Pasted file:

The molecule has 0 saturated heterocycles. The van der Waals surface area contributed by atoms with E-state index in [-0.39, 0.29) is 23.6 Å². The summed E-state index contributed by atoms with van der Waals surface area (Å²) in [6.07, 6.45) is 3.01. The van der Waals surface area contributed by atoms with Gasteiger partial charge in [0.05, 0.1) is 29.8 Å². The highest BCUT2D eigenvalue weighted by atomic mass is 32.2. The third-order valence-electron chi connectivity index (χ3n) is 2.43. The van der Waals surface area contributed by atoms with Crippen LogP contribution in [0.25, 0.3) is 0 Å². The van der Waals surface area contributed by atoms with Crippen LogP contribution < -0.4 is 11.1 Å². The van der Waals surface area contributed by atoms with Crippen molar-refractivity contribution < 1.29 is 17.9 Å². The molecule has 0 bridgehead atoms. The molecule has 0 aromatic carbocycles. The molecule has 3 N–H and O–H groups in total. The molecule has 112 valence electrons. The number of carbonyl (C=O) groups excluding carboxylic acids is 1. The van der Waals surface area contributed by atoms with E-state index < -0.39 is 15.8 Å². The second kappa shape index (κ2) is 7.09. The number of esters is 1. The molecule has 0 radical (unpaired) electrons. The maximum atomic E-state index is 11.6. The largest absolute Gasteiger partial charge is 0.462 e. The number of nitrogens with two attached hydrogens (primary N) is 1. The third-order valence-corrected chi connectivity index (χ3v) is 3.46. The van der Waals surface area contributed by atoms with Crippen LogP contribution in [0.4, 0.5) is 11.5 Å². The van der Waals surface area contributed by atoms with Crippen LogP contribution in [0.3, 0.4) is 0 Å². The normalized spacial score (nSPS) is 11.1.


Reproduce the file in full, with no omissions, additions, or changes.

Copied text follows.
The molecule has 0 saturated heterocycles. The van der Waals surface area contributed by atoms with E-state index in [-0.39, 0.29) is 23.6 Å². The summed E-state index contributed by atoms with van der Waals surface area (Å²) in [6.07, 6.45) is 3.01. The van der Waals surface area contributed by atoms with Gasteiger partial charge in [0.05, 0.1) is 29.8 Å². The highest BCUT2D eigenvalue weighted by atomic mass is 32.2. The third-order valence-electron chi connectivity index (χ3n) is 2.43. The van der Waals surface area contributed by atoms with Crippen LogP contribution in [0.25, 0.3) is 0 Å². The van der Waals surface area contributed by atoms with Crippen LogP contribution < -0.4 is 11.1 Å². The van der Waals surface area contributed by atoms with Crippen molar-refractivity contribution < 1.29 is 17.9 Å². The molecule has 0 bridgehead atoms. The molecule has 0 aromatic carbocycles. The molecule has 3 N–H and O–H groups in total. The molecule has 112 valence electrons. The number of carbonyl (C=O) groups excluding carboxylic acids is 1. The van der Waals surface area contributed by atoms with E-state index < -0.39 is 15.8 Å². The second kappa shape index (κ2) is 7.09. The number of esters is 1. The molecule has 0 radical (unpaired) electrons. The maximum atomic E-state index is 11.6. The largest absolute Gasteiger partial charge is 0.462 e. The number of nitrogens with two attached hydrogens (primary N) is 1. The third-order valence-corrected chi connectivity index (χ3v) is 3.46. The van der Waals surface area contributed by atoms with Crippen LogP contribution in [0.4, 0.5) is 11.5 Å². The van der Waals surface area contributed by atoms with Crippen LogP contribution in [0.3, 0.4) is 0 Å². The normalized spacial score (nSPS) is 11.1.